Introducing Barry Smith:
Barry Smith is a student of mine and we first met while he was attending a course in Sweden. Barry is a keen outdoorsman and a Scout Leader. He has a passion for adventure and spending time in wild places.
In 2001 Barry completed his first bushcraft course and since then he has been honing his skills in his own time as well as attending more advanced training courses. He is well travelled having joined expeditions to Africa, lived in India and completed a number of Arctic survival skills courses in Norway and Sweden. Barry now likes to help other people by passing on his skills and enthusiasm for the great outdoors.
Having written quite a few articles on cold injuries and cold weather clothing, I’ve had a lot of people ask about clothing on a tighter budget than I allow myself as a professional instructor.
I happened to have a conversation about this with Barry; he offered to jot down his thoughts as he had budgeted in this way more recently than I had. Once I received Barry’s notes, I thought they could easily be transformed into a useful article from which others could benefit.
This is Barry’s first guest article for my blog. Over to Barry:
How to Dress for the Far North on a Budget
I decided to put this blog article together after reading Paul’s previous articles on dressing for cold environments and the subsequent comments, particularly the comment from Chris Davies, who raised the topic of lower cost clothing for those on a budget.
Many people want to make a journey to the Far North and some are put off by the anticipated cost of specialist clothing and equipment that they will need for this harsh but amazing environment.
I write this article based on my own experience of outfitting for trips into the Arctic Circle in Sweden and Norway and everything listed, bar one item, I have used in these environments. I’ll explain the one item included but not proven by me personally later.
On my first trip, I wasn’t sure if I’d be going back so I didn’t want to spend the earth on expensive clothing that I would have no further use for so, as far as possible, I sought out robust, reliable clothing at a good price.
Inevitably much of the clothing is army surplus which is fine by me as it is well built and low cost. As with all things, though, there are good and great options but, with all due respect, the guy who runs the local surplus store or an eBay shop won’t necessarily have any hands-on experience of using cold weather clothing in its intended environment.
With that in mind, I have written this article to pass on my experience and advice on low cost extreme cold weather clothing. I won’t be discussing the theory behind such clothing systems as Paul has already covered this in previous articles. What I will reiterate though is that natural fibres work best. Wool, cotton and leather breath better, are tougher and survive better around stoves and fires that will melt synthetic fabric in a flash.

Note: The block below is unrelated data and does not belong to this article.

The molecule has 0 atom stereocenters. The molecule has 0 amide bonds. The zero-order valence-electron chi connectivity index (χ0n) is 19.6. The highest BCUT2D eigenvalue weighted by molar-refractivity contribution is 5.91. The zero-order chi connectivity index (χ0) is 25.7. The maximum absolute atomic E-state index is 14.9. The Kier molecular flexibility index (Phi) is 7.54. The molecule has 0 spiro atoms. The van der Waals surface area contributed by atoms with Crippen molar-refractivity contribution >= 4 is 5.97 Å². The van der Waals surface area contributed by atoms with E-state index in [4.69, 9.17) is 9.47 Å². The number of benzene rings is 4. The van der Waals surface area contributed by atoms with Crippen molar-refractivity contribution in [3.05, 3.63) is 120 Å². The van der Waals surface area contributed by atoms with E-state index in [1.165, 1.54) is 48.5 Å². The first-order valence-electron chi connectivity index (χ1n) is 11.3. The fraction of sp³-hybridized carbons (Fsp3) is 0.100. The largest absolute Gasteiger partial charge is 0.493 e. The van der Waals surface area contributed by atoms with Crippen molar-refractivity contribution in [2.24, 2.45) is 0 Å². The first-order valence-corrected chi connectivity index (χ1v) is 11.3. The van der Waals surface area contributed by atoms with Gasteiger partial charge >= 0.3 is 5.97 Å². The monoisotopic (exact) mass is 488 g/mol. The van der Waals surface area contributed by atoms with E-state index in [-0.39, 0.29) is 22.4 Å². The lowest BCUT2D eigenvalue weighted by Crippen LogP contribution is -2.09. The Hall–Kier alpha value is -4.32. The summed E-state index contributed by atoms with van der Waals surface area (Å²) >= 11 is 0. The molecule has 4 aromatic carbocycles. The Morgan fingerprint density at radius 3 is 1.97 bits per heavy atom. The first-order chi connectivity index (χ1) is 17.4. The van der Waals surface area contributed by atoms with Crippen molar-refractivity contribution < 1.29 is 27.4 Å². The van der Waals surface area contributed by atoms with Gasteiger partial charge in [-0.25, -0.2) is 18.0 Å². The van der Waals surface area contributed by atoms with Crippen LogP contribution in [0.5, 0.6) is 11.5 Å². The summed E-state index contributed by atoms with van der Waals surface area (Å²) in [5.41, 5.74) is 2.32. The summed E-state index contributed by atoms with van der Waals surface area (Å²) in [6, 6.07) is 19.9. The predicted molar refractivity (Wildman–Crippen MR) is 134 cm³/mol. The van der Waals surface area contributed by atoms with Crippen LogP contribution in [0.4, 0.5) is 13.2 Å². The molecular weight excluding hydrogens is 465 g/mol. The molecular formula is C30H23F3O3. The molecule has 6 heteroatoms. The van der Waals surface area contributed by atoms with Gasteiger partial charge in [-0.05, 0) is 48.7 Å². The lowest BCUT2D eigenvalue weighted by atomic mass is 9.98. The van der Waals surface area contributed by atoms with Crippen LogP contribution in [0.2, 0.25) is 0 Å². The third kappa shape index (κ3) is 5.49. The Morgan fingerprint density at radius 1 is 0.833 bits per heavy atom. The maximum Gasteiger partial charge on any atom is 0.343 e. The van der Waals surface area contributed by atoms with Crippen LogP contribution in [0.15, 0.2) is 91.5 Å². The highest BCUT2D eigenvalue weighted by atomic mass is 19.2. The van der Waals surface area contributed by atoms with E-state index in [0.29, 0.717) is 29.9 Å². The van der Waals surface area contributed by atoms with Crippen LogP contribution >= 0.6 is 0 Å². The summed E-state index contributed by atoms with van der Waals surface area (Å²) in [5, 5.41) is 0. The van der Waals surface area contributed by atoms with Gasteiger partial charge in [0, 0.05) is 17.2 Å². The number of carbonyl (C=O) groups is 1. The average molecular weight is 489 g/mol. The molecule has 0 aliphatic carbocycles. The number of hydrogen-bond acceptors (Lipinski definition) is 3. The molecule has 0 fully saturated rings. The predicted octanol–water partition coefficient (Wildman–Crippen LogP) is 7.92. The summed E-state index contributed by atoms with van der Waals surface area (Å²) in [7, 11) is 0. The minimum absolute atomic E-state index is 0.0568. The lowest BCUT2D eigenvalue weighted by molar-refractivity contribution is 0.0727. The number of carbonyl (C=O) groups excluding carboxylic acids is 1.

British army balaclava
A balaclava is a great bit of clothing for really cold conditions, on snow machines where wind chill is a serious concern or at night if your face is cold poking out of your sleeping bag then you’ll be grateful for the extra cover that a balaclava provides. A great budget option is an ex British army wool balaclava. It’s thick and warm but some people think they are a bit itchy. I paid about £3 for mine on eBay.
Swedish M59 winter field cap
This is a great budget hat, designed as part of the Swedish army uniform used between 1959 and 1990 it is well made and purpose built for Scandinavian winters. The hat has flaps that come down to cover the ears and secure under the chin keeping this area warm as well. You can pick these hats up for as little as £3 if you shop around.
This is a Finnish made fake fur trapper’s hat, great for really cold days or periods of inactivity. I used this in Norway a few years ago and it was just too hot most of the time! This one came from a market stall in the UK selling Finnish handicrafts and similar versions are widely available for less than £10 in the high street.
British army head-over
Paul has talked about the benefits of a head-over in extreme cold. It protects the neck and can be pulled up higher to cover the face and ears if required. The British army head-over is wool and great value from surplus shops.
I use two different protective systems for my hands, gloves or mitts, depending on how much dexterity I need and how cold I expect to be getting. Mitts keep your hands warmer than gloves as the warm air pocket in the mitt is larger than with each finger wrapped in its own glove. I would strongly suggest spending a bit more on hand protection if you can afford it. The Hestra Falt gloves are excellent but if you really need to budget in this area then the options below are workable.
British army Gore-Tex mitts – These are designed to go over an inner mitt but the version I own do have a thin layer of padding inside so you can wear just the outer for really warm work such as digging snow shelters.
I don’t personally like the British army inner mitt, they are too thick and made of a nasty synthetic material. Instead I use Finnish army mitts which are made of wool. They are amazingly warm and I only paid a few pounds for them on eBay.